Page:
Autumnal Equinox

Today is the Autumnal Equinox, the first day of fall in the northern hemisphere. The new season officially arrives at 14:49 UTC (10:49 A.M. Eastern Daylight Time).

Seasons are the result of the tilt of the Earth’s axis, a 23.5° angle. Today, as autumn begins, the planet’s axis is tilted neither toward nor away from the sun. As a result, we receive approximately equal hours of day and night. In fact, the word “equinox” is Latin for “equal night”.

As a transitional season, autumn is a time when the heat of summer fades away and winter’s chill gradually returns. The largest drop in average temperature, however, usually lags the equinox by a few weeks.

Autumnal Equinox

Image Credit: Przemyslaw “Blueshade” Idzkiewicz

Late Arrival for Fall Foliage

Fall foliage is a traditional sign of the change of seasons.  In New York City, peak color is normally around the last week of October. This year, however, we did not hit the peak until somewhere between the second and third weeks of November.  Is this delay of fall color a sign of climate change?

Fall foliage displays are strongly influenced by the weather and therefore vary from year to year.  The late arrival of the fall colors this year could be an anomaly related to the exceptionally warm and wet conditions of the early autumn in the northeast.  Delayed color changes, however, are also happening elsewhere around the globe.  Climate change studies in both Europe and Asia have shown that leaves there have been changing color later in the season.

Scientists working with satellite data at the Seoul National University in South Korea have shown that the growing season in the northern hemisphere was extended by 6.5 days from 1982 to 2008.    Another study at the University of Southampton in England found that increased levels of carbon dioxide in the atmosphere is delaying the change of color in autumn leaves. Researchers there conducted an experiment with poplar trees and found that the those exposed to higher levels of carbon dioxide, a key component of photosynthesis, stayed green longer.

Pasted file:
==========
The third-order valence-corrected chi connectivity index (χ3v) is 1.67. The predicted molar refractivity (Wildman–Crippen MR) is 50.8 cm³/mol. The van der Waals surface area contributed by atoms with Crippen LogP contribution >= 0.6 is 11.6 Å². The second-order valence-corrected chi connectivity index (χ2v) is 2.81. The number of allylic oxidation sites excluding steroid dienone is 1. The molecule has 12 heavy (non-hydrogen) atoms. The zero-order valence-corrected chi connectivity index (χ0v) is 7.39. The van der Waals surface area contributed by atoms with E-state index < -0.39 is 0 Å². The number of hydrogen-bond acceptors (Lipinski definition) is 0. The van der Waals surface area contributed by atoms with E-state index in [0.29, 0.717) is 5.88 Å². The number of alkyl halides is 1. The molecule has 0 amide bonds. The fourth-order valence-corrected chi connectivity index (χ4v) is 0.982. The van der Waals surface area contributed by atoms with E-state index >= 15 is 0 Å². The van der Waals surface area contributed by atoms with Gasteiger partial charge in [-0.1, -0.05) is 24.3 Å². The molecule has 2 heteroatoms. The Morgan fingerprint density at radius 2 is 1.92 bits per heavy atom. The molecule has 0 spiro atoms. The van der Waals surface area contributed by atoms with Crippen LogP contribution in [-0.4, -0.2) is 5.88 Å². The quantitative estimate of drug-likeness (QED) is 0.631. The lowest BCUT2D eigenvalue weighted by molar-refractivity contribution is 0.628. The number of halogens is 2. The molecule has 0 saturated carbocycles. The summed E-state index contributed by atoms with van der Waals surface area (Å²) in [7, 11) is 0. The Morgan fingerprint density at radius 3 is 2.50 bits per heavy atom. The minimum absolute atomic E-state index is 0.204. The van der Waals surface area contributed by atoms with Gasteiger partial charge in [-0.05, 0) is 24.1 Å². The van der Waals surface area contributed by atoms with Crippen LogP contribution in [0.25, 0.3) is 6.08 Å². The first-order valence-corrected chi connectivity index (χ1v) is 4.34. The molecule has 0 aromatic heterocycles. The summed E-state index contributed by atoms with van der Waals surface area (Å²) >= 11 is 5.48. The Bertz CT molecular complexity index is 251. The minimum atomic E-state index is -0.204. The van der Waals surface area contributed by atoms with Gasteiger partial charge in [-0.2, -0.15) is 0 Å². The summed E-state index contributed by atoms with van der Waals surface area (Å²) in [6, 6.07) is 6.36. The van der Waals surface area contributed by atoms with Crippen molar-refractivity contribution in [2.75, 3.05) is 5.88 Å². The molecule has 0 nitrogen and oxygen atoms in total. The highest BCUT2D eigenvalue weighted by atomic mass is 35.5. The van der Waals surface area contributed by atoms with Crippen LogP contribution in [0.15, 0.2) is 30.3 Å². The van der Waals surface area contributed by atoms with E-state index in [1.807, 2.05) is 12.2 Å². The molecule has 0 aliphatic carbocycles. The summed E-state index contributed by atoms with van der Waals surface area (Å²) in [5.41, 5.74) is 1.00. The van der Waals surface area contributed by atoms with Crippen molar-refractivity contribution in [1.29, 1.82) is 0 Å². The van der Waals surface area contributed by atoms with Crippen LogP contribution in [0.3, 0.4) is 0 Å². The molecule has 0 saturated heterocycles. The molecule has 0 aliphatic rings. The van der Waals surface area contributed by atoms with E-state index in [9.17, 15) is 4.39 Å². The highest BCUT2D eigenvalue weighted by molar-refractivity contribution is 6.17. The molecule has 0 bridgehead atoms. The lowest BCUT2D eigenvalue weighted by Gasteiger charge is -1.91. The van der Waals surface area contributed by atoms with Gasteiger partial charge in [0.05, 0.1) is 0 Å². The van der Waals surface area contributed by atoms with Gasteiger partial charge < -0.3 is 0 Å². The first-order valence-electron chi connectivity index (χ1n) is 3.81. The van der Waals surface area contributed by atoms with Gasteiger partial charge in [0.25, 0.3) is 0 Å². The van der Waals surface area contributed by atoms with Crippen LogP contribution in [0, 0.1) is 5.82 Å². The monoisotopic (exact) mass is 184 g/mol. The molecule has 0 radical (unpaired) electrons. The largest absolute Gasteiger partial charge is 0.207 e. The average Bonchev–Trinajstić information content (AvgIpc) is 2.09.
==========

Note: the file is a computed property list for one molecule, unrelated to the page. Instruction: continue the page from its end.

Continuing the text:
Climate change is a complex subject.  No one knows for certain how different aspects of the natural world, like the timing of fall foliage, will respond to changing environmental conditions.  This highly nuanced subject, in my opinion, warrants closer study.

The Science of Fall Foliage

The science behind the color of autumn leaves is a mixture of bio-chemistry and meteorology.  Atmospheric conditions trigger a biological process in deciduous trees that cause the leaves to change color.  This process allows a tree to protect itself from freezing and survive the winter.

Sunlight, groundwater, and temperature all play a part in the annual phenomenon of fall foliage.  The main variable that starts the ball rolling, however, is sunlight. As the days grow shorter in autumn, less sunlight is available to power photosynthesis, the chemical process that feeds the tree by converting carbon dioxide and water into glucose and oxygen.

The reduced amount of sunlight signals the tree to stop producing food and prepare stores for the winter. The tree turns off its food producers by slowly corking the connection between leaf-stems and its branches.  This blocks the movement of sugars from the leaves to the tree as well as the flow of water from the roots to the leaves.  As a result,  the leaves stop producing chlorophyll, the agent of photosynthesis and the reason for the green color of summer foliage.  As the green fades, other chemicals that have been present in the leaves all along begin to show.  These include xanthophyll and carotene that produce yellow and orange leaves, respectively.

The change of leaves happens every autumn, but the intensity and duration vary from year to year.  This is a result of weather conditions like temperature and rainfall.  With below average temperatures, sugars trapped in the leaves react with sunlight and the cooler air to produce anthocyanin.  This gives us more red and purplish leaves.  Warmer than normal temperatures tend to produce longer displays but with less intense colors.  Drought will cause leaves to turn brownish and break off early.

It should also be noted that the bio-chemical make-up of different species of trees react to seasonal and atmospheric conditions differently. Therefore, the more diverse the forest, the wider the range of colors in Autumn.

Recipe for Autumn Color

The general “weather recipe” for a colorful autumn includes:

  •  a wet spring
  •  no summer drought
  •  an autumn with warm sunny days and cool nights

This year in the northeast, we have collected all the ingredients needed for a beautiful fall foliage season.  Barring any major wind storms that blow the leaves off the trees or an early frost,  leaf peeping will be in full swing soon.

In New York City the leaves have just started to change, but the color is still a bit patchy.   We typically hit peak color sometime around the last week of October.

First Sign of Autumn in New York City, 2011

Photo Credit: MF @ WeatherGamut